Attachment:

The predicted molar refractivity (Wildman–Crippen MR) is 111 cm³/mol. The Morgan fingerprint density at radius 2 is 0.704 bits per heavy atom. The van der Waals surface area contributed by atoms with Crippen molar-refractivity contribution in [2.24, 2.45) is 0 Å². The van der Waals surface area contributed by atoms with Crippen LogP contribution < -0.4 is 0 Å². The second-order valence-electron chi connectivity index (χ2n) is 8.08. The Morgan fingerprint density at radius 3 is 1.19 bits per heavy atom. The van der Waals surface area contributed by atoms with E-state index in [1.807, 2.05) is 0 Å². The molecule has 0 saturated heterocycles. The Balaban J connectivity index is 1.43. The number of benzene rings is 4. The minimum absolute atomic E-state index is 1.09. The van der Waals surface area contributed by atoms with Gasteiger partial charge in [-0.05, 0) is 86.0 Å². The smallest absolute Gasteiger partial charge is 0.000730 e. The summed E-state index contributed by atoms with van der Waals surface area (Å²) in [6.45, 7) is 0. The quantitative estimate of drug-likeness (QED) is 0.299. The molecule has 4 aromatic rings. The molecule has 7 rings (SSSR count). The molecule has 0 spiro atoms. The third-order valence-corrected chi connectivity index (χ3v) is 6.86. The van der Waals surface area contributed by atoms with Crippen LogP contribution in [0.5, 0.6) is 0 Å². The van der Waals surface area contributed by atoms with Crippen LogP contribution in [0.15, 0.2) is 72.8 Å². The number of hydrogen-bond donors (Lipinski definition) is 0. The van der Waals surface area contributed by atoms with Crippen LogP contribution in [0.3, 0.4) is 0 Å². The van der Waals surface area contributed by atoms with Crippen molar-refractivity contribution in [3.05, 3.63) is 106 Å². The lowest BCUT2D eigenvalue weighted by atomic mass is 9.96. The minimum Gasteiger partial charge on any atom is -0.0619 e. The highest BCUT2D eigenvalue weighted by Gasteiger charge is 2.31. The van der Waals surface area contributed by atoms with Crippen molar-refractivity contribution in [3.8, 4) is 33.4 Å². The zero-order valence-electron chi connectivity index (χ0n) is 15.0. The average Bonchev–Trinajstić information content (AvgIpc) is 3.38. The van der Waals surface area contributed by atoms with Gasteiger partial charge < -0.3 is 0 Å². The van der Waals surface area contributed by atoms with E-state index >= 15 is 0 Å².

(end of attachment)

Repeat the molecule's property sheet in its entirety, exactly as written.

The predicted molar refractivity (Wildman–Crippen MR) is 111 cm³/mol. The Morgan fingerprint density at radius 2 is 0.704 bits per heavy atom. The van der Waals surface area contributed by atoms with Crippen molar-refractivity contribution in [2.24, 2.45) is 0 Å². The van der Waals surface area contributed by atoms with Crippen LogP contribution < -0.4 is 0 Å². The second-order valence-electron chi connectivity index (χ2n) is 8.08. The Morgan fingerprint density at radius 3 is 1.19 bits per heavy atom. The van der Waals surface area contributed by atoms with E-state index in [1.807, 2.05) is 0 Å². The molecule has 0 saturated heterocycles. The Balaban J connectivity index is 1.43. The number of benzene rings is 4. The minimum absolute atomic E-state index is 1.09. The van der Waals surface area contributed by atoms with Gasteiger partial charge in [-0.05, 0) is 86.0 Å². The smallest absolute Gasteiger partial charge is 0.000730 e. The summed E-state index contributed by atoms with van der Waals surface area (Å²) in [6.45, 7) is 0. The quantitative estimate of drug-likeness (QED) is 0.299. The molecule has 4 aromatic rings. The molecule has 7 rings (SSSR count). The molecule has 0 spiro atoms. The third-order valence-corrected chi connectivity index (χ3v) is 6.86. The van der Waals surface area contributed by atoms with Crippen LogP contribution in [0.5, 0.6) is 0 Å². The van der Waals surface area contributed by atoms with Crippen LogP contribution in [0.15, 0.2) is 72.8 Å². The number of hydrogen-bond donors (Lipinski definition) is 0. The van der Waals surface area contributed by atoms with Crippen LogP contribution in [0.3, 0.4) is 0 Å². The van der Waals surface area contributed by atoms with Crippen molar-refractivity contribution in [3.05, 3.63) is 106 Å². The lowest BCUT2D eigenvalue weighted by atomic mass is 9.96. The minimum Gasteiger partial charge on any atom is -0.0619 e. The highest BCUT2D eigenvalue weighted by Gasteiger charge is 2.31. The van der Waals surface area contributed by atoms with Crippen molar-refractivity contribution in [3.8, 4) is 33.4 Å². The zero-order valence-electron chi connectivity index (χ0n) is 15.0. The average Bonchev–Trinajstić information content (AvgIpc) is 3.38. The van der Waals surface area contributed by atoms with Gasteiger partial charge < -0.3 is 0 Å². The van der Waals surface area contributed by atoms with E-state index >= 15 is 0 Å².